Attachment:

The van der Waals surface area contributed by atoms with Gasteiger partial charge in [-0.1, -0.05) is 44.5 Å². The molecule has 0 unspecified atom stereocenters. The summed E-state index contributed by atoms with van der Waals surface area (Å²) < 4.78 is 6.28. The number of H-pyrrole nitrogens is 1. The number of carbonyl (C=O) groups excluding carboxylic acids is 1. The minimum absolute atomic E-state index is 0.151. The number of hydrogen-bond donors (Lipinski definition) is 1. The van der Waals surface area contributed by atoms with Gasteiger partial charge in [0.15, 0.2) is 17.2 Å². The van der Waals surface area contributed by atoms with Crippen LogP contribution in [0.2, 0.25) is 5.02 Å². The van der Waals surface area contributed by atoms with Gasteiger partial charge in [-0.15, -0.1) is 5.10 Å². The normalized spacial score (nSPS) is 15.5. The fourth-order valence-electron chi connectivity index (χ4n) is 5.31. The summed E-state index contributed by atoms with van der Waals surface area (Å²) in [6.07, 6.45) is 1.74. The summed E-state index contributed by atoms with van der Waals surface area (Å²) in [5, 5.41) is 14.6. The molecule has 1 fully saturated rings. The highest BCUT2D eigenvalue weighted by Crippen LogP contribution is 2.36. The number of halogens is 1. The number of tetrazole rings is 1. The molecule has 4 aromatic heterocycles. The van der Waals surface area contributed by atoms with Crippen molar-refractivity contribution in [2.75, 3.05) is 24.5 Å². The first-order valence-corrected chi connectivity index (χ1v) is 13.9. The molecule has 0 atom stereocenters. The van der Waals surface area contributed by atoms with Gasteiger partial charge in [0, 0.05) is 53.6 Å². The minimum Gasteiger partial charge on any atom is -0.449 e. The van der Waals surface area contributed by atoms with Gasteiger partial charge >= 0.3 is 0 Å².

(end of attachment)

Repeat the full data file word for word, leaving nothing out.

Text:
The van der Waals surface area contributed by atoms with Gasteiger partial charge in [-0.1, -0.05) is 44.5 Å². The molecule has 0 unspecified atom stereocenters. The summed E-state index contributed by atoms with van der Waals surface area (Å²) < 4.78 is 6.28. The number of H-pyrrole nitrogens is 1. The number of carbonyl (C=O) groups excluding carboxylic acids is 1. The minimum absolute atomic E-state index is 0.151. The number of hydrogen-bond donors (Lipinski definition) is 1. The van der Waals surface area contributed by atoms with Gasteiger partial charge in [0.15, 0.2) is 17.2 Å². The van der Waals surface area contributed by atoms with Crippen LogP contribution in [0.2, 0.25) is 5.02 Å². The van der Waals surface area contributed by atoms with Gasteiger partial charge in [-0.15, -0.1) is 5.10 Å². The normalized spacial score (nSPS) is 15.5. The fourth-order valence-electron chi connectivity index (χ4n) is 5.31. The summed E-state index contributed by atoms with van der Waals surface area (Å²) in [6.07, 6.45) is 1.74. The summed E-state index contributed by atoms with van der Waals surface area (Å²) in [5, 5.41) is 14.6. The molecule has 1 fully saturated rings. The highest BCUT2D eigenvalue weighted by Crippen LogP contribution is 2.36. The number of halogens is 1. The number of tetrazole rings is 1. The molecule has 4 aromatic heterocycles. The van der Waals surface area contributed by atoms with Crippen molar-refractivity contribution in [2.75, 3.05) is 24.5 Å². The first-order valence-corrected chi connectivity index (χ1v) is 13.9. The molecule has 0 atom stereocenters. The van der Waals surface area contributed by atoms with Gasteiger partial charge in [0, 0.05) is 53.6 Å². The minimum Gasteiger partial charge on any atom is -0.449 e. The van der Waals surface area contributed by atoms with Gasteiger partial charge >= 0.3 is 0 Å².